The Spanish Minister of Ecological Transition, Teresa Ribera, on Saturday described as "nauseating" the position of the OPEC oil cartel to require its members to defend fossil fuels at the UN climate conference (COP28).

"In my opinion, I think it's quite nauseating what the OPEC countries are doing, pushing to delay things," the minister, who represents Spain's presidency of the European Union (EU) in the climate negotiations, told reporters.

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Colombia gives a boost to the fossil fuel "non-proliferation" treaty

  • Written by: CARLOS FRESNEDA ((environmental correspondent))London

Colombia gives a boost to the fossil fuel "non-proliferation" treaty

"We are not talking about phasing out fossil fuels tomorrow, but unless we create the conditions to reduce them, so that we go to phase them out, it will not happen," she insisted.

Ribera made the remarks shortly before entering a plenary session of COP28, alongside European Commissioner for Climate Action Wopke Hoekstra, who co-leads the European negotiating position in Dubai.

The secretary general of the Organization of the Petroleum Exporting Countries (OPEC) urged in a letter sent to the members of this cartel to reject any agreement at COP28 that goes against fossil fuels.

"The draft decision still contains options to phase out fossil fuels," Al Ghais said in his letter, which drew criticism from non-governmental organizations in Dubai.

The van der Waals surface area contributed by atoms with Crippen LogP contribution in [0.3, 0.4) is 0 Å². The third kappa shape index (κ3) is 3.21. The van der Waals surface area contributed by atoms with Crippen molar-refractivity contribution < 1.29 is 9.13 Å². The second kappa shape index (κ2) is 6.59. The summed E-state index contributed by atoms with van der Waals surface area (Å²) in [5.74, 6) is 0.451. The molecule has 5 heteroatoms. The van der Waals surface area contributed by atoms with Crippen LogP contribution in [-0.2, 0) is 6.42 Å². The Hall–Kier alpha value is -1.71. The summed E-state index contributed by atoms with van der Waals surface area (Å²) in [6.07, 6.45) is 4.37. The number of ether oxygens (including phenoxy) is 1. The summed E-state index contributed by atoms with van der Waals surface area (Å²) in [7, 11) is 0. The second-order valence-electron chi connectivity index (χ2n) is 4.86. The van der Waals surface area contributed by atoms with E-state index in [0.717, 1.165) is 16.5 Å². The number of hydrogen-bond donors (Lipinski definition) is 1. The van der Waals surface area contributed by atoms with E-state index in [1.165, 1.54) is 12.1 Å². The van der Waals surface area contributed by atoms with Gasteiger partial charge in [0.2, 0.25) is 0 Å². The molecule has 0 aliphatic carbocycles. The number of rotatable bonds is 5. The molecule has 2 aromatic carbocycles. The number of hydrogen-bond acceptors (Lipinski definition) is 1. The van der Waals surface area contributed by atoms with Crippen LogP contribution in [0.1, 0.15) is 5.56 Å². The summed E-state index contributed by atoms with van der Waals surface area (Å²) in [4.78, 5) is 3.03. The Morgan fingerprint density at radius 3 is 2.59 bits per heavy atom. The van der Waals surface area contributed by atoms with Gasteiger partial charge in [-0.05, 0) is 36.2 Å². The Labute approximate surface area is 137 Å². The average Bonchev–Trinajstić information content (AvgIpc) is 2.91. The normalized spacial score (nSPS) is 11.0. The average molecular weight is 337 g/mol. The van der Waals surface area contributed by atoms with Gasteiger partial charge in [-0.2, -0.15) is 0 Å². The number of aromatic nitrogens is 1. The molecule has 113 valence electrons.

The controversy revolves around how to define the future of oil, gas and coal, which are the energies considered responsible for the vast majority of greenhouse gases.

The draft under discussion at COP28 has several options, which basically range from "phase out" those fossil fuels to "phase down" their use.

"Each (of those options) in isolation is not enough. We have to combine them," Ribera explained.

"I think we have to reduce in order to abandon" these polluting energy sources, Ribera added.

For his part, Hoekstra clarified that, although this abandonment would be "resounding", it would be accompanied by "a series of specifications".

Those conditions are tripling alternative energy generation and doubling energy efficiency, according to the draft under discussion.

COP28 is the climate conference that has to set the course to be taken after the balance of the 2015 Paris Agreement.

Criticism of OPEC

"Nothing threatens the prosperity and future of the Earth's people, including the future of the citizens of OPEC countries, more than fossil fuels," said Tina Stege, climate envoy for the Marshall Islands, a Pacific archipelago threatened by rising water levels.

"Not everyone is participating constructively and that worries me," said Germany's special envoy for climate, Jennifer Morgan.

Colombia's environment minister, Susana Muhamad, echoed the criticism in a speech on Friday that drew applause.

Colombia is willing to cut its dependence on oil, the minister recalled. But "there are countries in this room that plan to double their production of fossil fuels," he said.

"Then we won't be able to make the transition," warned Muhamad, who spoke after Saudi Arabia.

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